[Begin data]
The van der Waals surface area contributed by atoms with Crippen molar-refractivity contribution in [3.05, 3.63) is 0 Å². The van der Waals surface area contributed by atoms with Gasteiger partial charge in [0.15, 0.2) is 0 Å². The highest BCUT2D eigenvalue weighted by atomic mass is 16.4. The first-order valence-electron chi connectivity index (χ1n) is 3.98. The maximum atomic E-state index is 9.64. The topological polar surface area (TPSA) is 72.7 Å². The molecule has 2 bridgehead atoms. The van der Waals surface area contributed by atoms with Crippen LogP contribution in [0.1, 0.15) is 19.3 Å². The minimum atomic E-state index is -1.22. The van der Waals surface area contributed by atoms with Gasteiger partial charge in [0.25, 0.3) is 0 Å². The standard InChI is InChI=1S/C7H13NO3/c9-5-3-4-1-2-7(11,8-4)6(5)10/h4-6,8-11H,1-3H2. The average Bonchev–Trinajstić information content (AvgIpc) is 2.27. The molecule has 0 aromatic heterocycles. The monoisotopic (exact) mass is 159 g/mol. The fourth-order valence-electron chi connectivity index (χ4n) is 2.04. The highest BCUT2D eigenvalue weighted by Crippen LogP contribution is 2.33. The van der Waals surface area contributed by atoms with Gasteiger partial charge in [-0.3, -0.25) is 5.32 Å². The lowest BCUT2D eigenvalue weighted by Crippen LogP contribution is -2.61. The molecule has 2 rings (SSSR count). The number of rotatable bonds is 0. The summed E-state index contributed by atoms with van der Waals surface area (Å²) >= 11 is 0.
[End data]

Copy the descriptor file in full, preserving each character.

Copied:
The van der Waals surface area contributed by atoms with Crippen molar-refractivity contribution in [3.05, 3.63) is 0 Å². The van der Waals surface area contributed by atoms with Gasteiger partial charge in [0.15, 0.2) is 0 Å². The highest BCUT2D eigenvalue weighted by atomic mass is 16.4. The first-order valence-electron chi connectivity index (χ1n) is 3.98. The maximum atomic E-state index is 9.64. The topological polar surface area (TPSA) is 72.7 Å². The molecule has 2 bridgehead atoms. The van der Waals surface area contributed by atoms with Crippen LogP contribution in [0.1, 0.15) is 19.3 Å². The minimum atomic E-state index is -1.22. The van der Waals surface area contributed by atoms with Gasteiger partial charge in [0.25, 0.3) is 0 Å². The standard InChI is InChI=1S/C7H13NO3/c9-5-3-4-1-2-7(11,8-4)6(5)10/h4-6,8-11H,1-3H2. The average Bonchev–Trinajstić information content (AvgIpc) is 2.27. The molecule has 0 aromatic heterocycles. The monoisotopic (exact) mass is 159 g/mol. The fourth-order valence-electron chi connectivity index (χ4n) is 2.04. The highest BCUT2D eigenvalue weighted by Crippen LogP contribution is 2.33. The van der Waals surface area contributed by atoms with Gasteiger partial charge in [-0.3, -0.25) is 5.32 Å². The lowest BCUT2D eigenvalue weighted by Crippen LogP contribution is -2.61. The molecule has 2 rings (SSSR count). The number of rotatable bonds is 0. The summed E-state index contributed by atoms with van der Waals surface area (Å²) >= 11 is 0.